Review by: Jonathan Cohen, President, Center for Social and Emotional Education; Co-chair, National School Climate Council
"Death is a part of life in K-12 schools. This wise book promotes understanding and provides practical guidelines that will support educators in making this a time of learning and healing for students and staff."
Review by: Donna Shuurman, Executive Director, The Dougy Center for Grieving Children & Families, Portland, Oregon
"If only this book could be required reading for all teacher training programs! This is a thorough, practical, and insightful guide for teachers new and seasoned, who find themselves unsure of what to do when death affects a student or students."
Review by: Ralph E. (Gene) Cash, Florida Licensed Psychologist; Associate Professor, Center for Psychological Studies, Nova Southeastern University, Fort Lauderdale, Florida
All students experience some sort of loss such as death or illness, but not all teachers and other educators know how to help them and their families through their grief. This book is an invaluable guide through the process and should be on every teacher's desk and in every school library.
Review by: Therese A. Rando, Clinical Director, The Institute for the Study and Treatment of Loss, Warwick, Rhode Island; Author, Treatment of Complicated Mourning
"Specific, step-by-step guidance for facilitating healthy grief, avoiding development of problems, and treating grief that is complicated . . . If there were just one book I would recommend to the teachers of my children, this absolutely would be it."
Review by: Marleen Wong, Assistant Dean and Clinical Professor, Director of Field Education, School of Social Work, University of Southern California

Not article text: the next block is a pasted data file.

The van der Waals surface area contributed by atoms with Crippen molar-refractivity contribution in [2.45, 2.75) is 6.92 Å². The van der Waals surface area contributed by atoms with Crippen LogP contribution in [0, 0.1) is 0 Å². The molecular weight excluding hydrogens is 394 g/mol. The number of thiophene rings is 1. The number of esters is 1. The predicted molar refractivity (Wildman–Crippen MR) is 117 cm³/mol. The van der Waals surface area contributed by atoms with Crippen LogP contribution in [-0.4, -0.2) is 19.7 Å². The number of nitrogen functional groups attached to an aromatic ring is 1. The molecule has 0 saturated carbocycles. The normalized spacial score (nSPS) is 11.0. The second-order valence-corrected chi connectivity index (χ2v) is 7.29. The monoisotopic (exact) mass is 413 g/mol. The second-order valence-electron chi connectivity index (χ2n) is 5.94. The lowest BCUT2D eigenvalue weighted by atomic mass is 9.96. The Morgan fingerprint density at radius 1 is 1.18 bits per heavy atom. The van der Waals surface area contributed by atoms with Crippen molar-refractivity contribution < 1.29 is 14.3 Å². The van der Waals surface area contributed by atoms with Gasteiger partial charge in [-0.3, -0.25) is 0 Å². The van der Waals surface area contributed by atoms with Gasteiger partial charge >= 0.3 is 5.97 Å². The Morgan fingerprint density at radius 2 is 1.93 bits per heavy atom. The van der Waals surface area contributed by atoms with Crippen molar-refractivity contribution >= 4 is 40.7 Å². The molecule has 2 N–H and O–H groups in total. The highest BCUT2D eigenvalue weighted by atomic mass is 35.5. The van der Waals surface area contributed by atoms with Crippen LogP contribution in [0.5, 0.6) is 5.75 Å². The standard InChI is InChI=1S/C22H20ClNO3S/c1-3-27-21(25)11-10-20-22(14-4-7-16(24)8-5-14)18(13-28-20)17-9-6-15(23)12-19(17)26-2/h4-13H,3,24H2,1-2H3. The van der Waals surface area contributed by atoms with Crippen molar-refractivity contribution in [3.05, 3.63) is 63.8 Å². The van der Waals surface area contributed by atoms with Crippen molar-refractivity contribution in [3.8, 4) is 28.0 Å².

Will serve as a long-standing resource for educators who confront the confounding experience of children's grief. Reassuring guidance is combined with suggestions that can ease a child's pain and help return a child to learning in the classroom.
Review by: Susan Craig, AGH Associates, Inc., Hampton, New Hampshire
"The authors once again establish the important role teachers play in helping students find meaning in their lives . . . each suggested strategy can be used to help students acquire the cognitive skills and emotional regulation required to grapple with life's big questions."
Review by: Duane Isava, Psychology Associate, Arundel Psychological Associates
"An indispensable and easy to read resource . . . written with compassion for the student and their families, as well as sensitivity to the very nature of grief and bereavement."
Review by: Barbara Braaten, Sheldon Braaten, & Melissa Knoll, Behavioral Institute for Children and Adolescents
"A valuable contribution to the field. Finally, there is a book that describes grief as a process rather than an event. . . . It should be required in every teacher prep institution and in schools across the country."
About the Authors

Foreword

MaryEllen Salamone

Preface

Acknowledgments

Introduction: Yes, This Matters

  1. Why Schools and Teachers? Isn't This Someone Else's Job?
  2. How Children Understand Death
  3. When a Death Occurs in a Child's Life
  4. Support for Grieving Children: What to Do
  5. Communication: Ways to Make Contact and Keep It Going
  6. Working with Families
  7. Special Concerns for Bereaved Children
  8. Providing Support over Time
  9. When an Entire School Is Affected
  10. Seriously Ill Students: When Death Is a Concern
  11. Memorialization and Commemoration
  12. Taking Care of Yourself


Afterword: Support for the Present and the Future

References

Study Guide

Index